Ukraine, Russia, and what is the Splinternet?
At the time of writing (9th March 2022) one of the most surprising things about the situation in Ukraine is how quickly things seem to have happened. Not necessarily the Russians' advance into Ukraine because that’s either ‘going to plan’ or ‘seems to have stalled’ depending on who you listen to. But the global support for sanctions and boycotts has been largely swift and, barring a handful of countries, unanimous.
Life imitating social media?
There has been pressure on global companies to throw their hand in and come down on one side or the other. Russia represents an enormous market for huge multi-nationals so companies like Coca-Cola and McDonald’s have been comparitively slow to pin their colours to a mast. From a certain point of view, the response from all quarters has been quite ‘social media-like’, as in, opinions are totally binary, often with ‘facts’ invented, with nothing in between, and very little space or consideration for nuance. While we’re talking about social media, you could say that Russia is the first country to get ‘cancelled’. While it may be necessary to take this horrible situation at face value, anyone with any decent knowledge of European history will know that this conflict has been a long time in the making and the reasons for it happening are not straightforward.
There have, apparently, been calls for Russia to be completely removed from the internet altogether. ICANN, the organisation who are in charge of internet governance and assigning names (e.g. .com, .co.uk, .ru, etc.), have ruled this out as it would go against its philosophy of ‘One World, One Internet’. Similarly, the Electronic Frontier Foundation have agreed saying wartime is a bad time to mess with the internet and this kind of action would deprive people of the most powerful tool for sharing information. Online security company Cloudflare supports this viewpoint saying that ‘Russia needs more internet access, not less’. The fear is that that denying swathes of people access to information will be the thin end of the wedge and create a precedent for escalation.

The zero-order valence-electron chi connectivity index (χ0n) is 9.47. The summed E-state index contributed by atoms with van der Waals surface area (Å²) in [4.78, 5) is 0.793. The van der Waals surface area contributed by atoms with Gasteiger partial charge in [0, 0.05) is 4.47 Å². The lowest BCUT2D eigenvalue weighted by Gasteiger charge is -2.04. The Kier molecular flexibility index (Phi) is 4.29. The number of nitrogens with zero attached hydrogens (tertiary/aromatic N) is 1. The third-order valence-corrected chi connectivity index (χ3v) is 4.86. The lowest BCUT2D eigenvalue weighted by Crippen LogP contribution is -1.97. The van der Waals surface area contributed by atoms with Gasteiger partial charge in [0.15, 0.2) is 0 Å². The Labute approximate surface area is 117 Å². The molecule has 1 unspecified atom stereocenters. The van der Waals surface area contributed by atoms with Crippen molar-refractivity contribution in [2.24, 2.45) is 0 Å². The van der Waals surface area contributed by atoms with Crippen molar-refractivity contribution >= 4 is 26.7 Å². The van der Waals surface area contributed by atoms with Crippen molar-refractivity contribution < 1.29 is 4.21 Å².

Age of the Splinternet?
What is the Splinternet? There are fears that the conflict is a watershed in the concept of the global internet. Meta, Apple and Google have withdrawn services in Russia, and Russia itself has blocked Facebook and Twitter. There’s no real clue to say how long this conflict will last, so the question arises whether these services, and others, will ever return in Russia. Geopolitical commentators, such as Abishur Prakash, suggest that the conflict could reshape the internet. As territories are cut off, and countries developing their own internal internets, it could lead to a fragmentation of connectivity and the end of ICANN’s ‘One World, One Internet’ philosophy. Arguably, this has already begun in China with The Great Firewall and its own social media platforms such as Weibo. Now that Russia has been cut off from global platforms, will the Splinternet grow?
Digital Iron Curtain?
Russia is becoming increasingly financially isolated on a global level, it seems the country may become more economically dependent on China, at least in the short term. In answer to the question,’What is the Splinternet?’, Russia has been experimenting with its Runet for a quite few years now, apparently with Chinese assistance, so if the current digital isolation continues never to return, will Runet be rolled out in full?
One of the beauties of the internet stems from philosophies at its conception: The Information Superhighway. For all its faults (and there are undoubtedly many), the internet has brought countless benefits and brought people together around the globe. The fragmentation of the internet will reduce those benefits and separate people once again. We’re already facing the prospect of a New Cold War (I would say the old one never really went away), but are we also facing the prospect of a Digital Iron Curtain?
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